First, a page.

Recent data from Europe's Mars Express spacecraft confirms that Mars was once a wet world, perhaps covered with large, Earth-like lakes. An infrared scanner aboard the probe detected scattered deposits of water-bearing minerals. One of these, phyllosilicate, forms as liquid water interacts with volcanic rock over thousands of years. "Water has pooled in a lot of places, in the canyons and local lows," says Michael Carr, a geologist with the U.S. Geological Survey.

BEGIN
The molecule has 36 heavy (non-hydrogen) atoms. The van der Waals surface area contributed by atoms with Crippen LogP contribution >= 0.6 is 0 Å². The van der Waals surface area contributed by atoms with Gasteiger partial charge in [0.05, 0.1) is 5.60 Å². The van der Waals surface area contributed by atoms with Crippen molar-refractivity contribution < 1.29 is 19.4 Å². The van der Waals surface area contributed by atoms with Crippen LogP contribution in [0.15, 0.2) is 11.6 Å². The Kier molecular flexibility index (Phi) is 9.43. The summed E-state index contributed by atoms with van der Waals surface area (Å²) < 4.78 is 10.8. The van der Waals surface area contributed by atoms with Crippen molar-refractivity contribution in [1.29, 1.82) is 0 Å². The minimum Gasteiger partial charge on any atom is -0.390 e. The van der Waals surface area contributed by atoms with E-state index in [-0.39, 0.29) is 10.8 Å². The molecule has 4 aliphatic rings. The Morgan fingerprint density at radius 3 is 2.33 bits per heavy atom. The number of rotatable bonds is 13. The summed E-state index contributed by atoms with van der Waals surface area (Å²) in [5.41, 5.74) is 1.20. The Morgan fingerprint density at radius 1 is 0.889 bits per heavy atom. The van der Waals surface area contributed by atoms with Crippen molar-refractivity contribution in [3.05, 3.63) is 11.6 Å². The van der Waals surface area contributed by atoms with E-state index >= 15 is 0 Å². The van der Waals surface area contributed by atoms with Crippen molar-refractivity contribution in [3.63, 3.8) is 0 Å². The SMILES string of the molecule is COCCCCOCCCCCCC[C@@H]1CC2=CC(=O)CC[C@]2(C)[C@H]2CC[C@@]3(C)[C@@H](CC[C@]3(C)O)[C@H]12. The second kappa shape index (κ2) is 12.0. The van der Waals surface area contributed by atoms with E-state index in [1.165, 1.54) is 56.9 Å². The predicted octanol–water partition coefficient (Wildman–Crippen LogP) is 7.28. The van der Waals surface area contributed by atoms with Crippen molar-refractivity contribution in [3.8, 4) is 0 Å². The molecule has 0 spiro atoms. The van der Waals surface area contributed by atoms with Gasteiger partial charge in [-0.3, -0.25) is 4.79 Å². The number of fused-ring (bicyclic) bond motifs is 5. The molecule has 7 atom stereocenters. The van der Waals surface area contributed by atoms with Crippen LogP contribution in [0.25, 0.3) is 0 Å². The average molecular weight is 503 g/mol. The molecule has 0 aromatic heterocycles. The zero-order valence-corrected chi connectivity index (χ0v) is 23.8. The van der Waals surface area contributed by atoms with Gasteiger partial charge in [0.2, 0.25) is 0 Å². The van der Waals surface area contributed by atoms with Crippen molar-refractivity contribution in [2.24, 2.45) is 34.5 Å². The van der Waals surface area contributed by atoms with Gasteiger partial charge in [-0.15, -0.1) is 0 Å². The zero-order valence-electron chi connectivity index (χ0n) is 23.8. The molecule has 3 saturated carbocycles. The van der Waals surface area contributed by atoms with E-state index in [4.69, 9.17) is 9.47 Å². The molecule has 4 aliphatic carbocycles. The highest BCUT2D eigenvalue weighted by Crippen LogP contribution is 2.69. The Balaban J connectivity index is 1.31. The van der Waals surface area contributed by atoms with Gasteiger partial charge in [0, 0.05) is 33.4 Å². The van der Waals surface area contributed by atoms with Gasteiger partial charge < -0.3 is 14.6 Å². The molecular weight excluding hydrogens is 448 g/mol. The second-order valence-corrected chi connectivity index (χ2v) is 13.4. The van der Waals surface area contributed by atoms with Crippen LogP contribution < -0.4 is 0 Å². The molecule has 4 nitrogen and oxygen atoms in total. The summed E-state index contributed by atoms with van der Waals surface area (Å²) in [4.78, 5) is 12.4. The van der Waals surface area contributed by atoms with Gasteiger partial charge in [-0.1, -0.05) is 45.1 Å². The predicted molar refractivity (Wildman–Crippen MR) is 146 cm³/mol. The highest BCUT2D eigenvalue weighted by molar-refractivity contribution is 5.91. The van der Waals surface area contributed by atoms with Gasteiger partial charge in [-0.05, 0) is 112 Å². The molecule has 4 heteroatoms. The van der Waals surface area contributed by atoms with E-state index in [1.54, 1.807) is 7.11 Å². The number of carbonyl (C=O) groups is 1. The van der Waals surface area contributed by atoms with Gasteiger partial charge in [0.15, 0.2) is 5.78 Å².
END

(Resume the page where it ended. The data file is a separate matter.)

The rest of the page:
Meanwhile, readings from Mars Express's radar experiment suggest that some of that water may still be around—it just went underground. The instrument beamed radar waves deep into the planet's crust. The way the waves bounced back hints at the presence of a thick 100-mile-wide puddle of ice in a hidden crater, detectable only via radar, that is buried one mile beneath a region where liquid water seems once to have flowed. Combined with other discoveries of recent volcanic activity on Mars, those results strengthen the case that Mars could have warm, wet havens hidden beneath an icy crust.